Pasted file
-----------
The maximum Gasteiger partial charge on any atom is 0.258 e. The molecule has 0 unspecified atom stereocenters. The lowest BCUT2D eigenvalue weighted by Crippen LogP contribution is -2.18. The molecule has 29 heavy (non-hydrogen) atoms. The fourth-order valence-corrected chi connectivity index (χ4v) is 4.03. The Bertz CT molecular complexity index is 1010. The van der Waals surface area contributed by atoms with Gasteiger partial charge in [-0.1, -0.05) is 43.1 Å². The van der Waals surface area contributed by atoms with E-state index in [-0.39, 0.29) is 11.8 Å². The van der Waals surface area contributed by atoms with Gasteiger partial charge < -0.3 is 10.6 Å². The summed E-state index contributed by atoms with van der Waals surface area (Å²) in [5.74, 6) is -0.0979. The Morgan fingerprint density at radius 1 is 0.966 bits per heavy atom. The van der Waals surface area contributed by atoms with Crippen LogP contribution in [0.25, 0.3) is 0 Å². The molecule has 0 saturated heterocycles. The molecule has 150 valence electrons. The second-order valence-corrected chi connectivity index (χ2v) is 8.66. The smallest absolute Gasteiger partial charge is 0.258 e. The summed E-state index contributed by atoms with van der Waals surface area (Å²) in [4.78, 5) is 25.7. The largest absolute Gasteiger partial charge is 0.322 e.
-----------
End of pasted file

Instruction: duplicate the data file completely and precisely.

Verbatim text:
The maximum Gasteiger partial charge on any atom is 0.258 e. The molecule has 0 unspecified atom stereocenters. The lowest BCUT2D eigenvalue weighted by Crippen LogP contribution is -2.18. The molecule has 29 heavy (non-hydrogen) atoms. The fourth-order valence-corrected chi connectivity index (χ4v) is 4.03. The Bertz CT molecular complexity index is 1010. The van der Waals surface area contributed by atoms with Gasteiger partial charge in [-0.1, -0.05) is 43.1 Å². The van der Waals surface area contributed by atoms with E-state index in [-0.39, 0.29) is 11.8 Å². The van der Waals surface area contributed by atoms with Gasteiger partial charge < -0.3 is 10.6 Å². The summed E-state index contributed by atoms with van der Waals surface area (Å²) in [5.74, 6) is -0.0979. The Morgan fingerprint density at radius 1 is 0.966 bits per heavy atom. The van der Waals surface area contributed by atoms with Crippen LogP contribution in [0.25, 0.3) is 0 Å². The molecule has 0 saturated heterocycles. The molecule has 150 valence electrons. The second-order valence-corrected chi connectivity index (χ2v) is 8.66. The smallest absolute Gasteiger partial charge is 0.258 e. The summed E-state index contributed by atoms with van der Waals surface area (Å²) in [4.78, 5) is 25.7. The largest absolute Gasteiger partial charge is 0.322 e.